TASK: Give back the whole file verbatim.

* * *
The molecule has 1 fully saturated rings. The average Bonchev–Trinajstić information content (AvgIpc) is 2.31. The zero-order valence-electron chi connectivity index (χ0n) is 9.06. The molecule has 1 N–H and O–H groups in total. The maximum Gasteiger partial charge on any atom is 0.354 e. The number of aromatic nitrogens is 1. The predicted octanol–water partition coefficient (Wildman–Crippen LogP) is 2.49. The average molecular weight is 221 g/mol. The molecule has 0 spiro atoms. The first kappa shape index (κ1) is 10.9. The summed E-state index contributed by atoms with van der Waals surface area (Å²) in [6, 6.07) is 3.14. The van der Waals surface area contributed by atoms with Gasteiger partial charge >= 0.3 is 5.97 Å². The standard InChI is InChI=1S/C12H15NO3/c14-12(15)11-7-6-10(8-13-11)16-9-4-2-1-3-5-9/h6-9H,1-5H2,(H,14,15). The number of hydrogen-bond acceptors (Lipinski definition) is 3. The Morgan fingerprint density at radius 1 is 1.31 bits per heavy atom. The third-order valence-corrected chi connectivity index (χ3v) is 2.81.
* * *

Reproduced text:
The molecule has 1 fully saturated rings. The average Bonchev–Trinajstić information content (AvgIpc) is 2.31. The zero-order valence-electron chi connectivity index (χ0n) is 9.06. The molecule has 1 N–H and O–H groups in total. The maximum Gasteiger partial charge on any atom is 0.354 e. The number of aromatic nitrogens is 1. The predicted octanol–water partition coefficient (Wildman–Crippen LogP) is 2.49. The average molecular weight is 221 g/mol. The molecule has 0 spiro atoms. The first kappa shape index (κ1) is 10.9. The summed E-state index contributed by atoms with van der Waals surface area (Å²) in [6, 6.07) is 3.14. The van der Waals surface area contributed by atoms with Gasteiger partial charge >= 0.3 is 5.97 Å². The standard InChI is InChI=1S/C12H15NO3/c14-12(15)11-7-6-10(8-13-11)16-9-4-2-1-3-5-9/h6-9H,1-5H2,(H,14,15). The number of hydrogen-bond acceptors (Lipinski definition) is 3. The Morgan fingerprint density at radius 1 is 1.31 bits per heavy atom. The third-order valence-corrected chi connectivity index (χ3v) is 2.81.